No wonder that by now, pretty much everyone who uses F# for fun & profit and does web development, has already tried Fable and played with SAFE Stack, talked/blogged about their experiences, used these technologies in production successfully, created related tools and libraries or contributed to them. I’ve tried and played as well, however, haven’t yet produced anything useful for others (neither Fable nor F# in general). F# Advent Calendar seemed like a good opportunity to fix that by putting some real pressure on me, so I decided to participate and do something Fable.
This post is a story about my journey: choosing what to do, showing the results, the process, and lessons learned. In the end, I share a step-by-step guide on how to do something similar, along with the links to helpful resources. So, if you don’t feel like reading the long story part, feel free to skip it and jump to ‘Results’ and then to ‘Want To Do Something Similar? Here is a Short Guide’.
Choosing the Topic and Getting Started
To back up my choice a bit. I have been interested in computer graphics for a while, though not in a nerdy, knowing-the-math-behind-it way, but rather in a geeky, playing-with-existing-tools way: had my fun with 3Ds MAX in high school, created a very simple Mesh object viewer in C# using Direct3D as a mid-term project in college, and my graduate project was an attempt to restore three-dimensional objects based on pictures of them taken from different angles. After that, there were 8 years of enterprise web development, and 3D fun has become just a faint but pleasant memory. So hey, why don’t I do something CG-related here? Even doing a small step in that direction would be sweet.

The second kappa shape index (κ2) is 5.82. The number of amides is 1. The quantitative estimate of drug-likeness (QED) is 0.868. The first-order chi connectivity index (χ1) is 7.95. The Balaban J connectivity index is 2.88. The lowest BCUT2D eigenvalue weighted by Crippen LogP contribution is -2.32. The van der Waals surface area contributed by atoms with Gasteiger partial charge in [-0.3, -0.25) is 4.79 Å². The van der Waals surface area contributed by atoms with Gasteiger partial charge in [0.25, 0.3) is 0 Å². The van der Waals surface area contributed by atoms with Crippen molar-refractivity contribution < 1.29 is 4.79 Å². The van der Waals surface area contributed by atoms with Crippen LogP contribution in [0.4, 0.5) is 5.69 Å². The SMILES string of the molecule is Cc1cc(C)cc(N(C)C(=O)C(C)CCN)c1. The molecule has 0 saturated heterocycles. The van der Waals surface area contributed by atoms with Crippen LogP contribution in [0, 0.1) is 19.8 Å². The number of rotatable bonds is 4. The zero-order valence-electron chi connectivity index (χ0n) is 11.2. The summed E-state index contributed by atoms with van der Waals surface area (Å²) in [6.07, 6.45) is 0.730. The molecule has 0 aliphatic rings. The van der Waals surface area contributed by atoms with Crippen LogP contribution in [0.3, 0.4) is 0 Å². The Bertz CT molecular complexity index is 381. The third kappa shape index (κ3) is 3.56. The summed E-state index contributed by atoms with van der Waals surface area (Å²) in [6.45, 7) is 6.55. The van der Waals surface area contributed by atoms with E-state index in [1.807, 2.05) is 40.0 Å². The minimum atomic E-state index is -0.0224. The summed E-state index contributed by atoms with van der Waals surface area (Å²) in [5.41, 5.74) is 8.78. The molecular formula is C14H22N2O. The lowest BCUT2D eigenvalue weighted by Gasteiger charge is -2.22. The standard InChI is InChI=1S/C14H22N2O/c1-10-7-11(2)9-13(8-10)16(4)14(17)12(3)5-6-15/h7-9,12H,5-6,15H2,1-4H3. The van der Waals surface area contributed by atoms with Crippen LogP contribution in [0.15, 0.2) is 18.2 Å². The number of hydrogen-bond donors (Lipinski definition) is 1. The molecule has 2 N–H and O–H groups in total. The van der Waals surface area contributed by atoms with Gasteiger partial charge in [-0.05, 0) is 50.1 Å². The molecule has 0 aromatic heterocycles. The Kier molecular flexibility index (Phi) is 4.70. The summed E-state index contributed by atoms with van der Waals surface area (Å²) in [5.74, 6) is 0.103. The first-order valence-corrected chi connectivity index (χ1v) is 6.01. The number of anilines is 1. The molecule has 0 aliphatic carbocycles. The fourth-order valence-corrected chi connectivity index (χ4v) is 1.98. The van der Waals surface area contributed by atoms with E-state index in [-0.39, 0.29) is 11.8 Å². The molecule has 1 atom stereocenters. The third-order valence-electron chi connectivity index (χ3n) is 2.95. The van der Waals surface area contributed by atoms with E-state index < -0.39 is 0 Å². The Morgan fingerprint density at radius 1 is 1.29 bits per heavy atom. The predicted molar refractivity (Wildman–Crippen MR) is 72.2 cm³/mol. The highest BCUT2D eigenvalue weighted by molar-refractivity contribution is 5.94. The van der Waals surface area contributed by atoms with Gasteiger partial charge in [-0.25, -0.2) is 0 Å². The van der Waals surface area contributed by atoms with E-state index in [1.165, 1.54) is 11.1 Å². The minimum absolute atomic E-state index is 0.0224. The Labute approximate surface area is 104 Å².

I looked more at Three.js, and my mind was blown by it. As I haven’t been closely following the evolution of CG programming for a while, I only had a vague idea of what is possible now, in 2018. Wow! Just look at this sample, for instance. Or this one. It all works in the browser without lagging, and not much code is needed to create such things! This seems even more amazing to me than WiFi on planes.
Having cloned the repository, I tried to build and run the code, but failed and then found out that the repo is pretty much dead now. Comments in the GitHub issue led me to the newer repos, one with the new bindings and one with Pixi Samples (it is a neat 2D graphics library). No new Three.js bindings were there though, so I needed to generate them on my own, which was fine, as I knew that a tool that could do the job existed.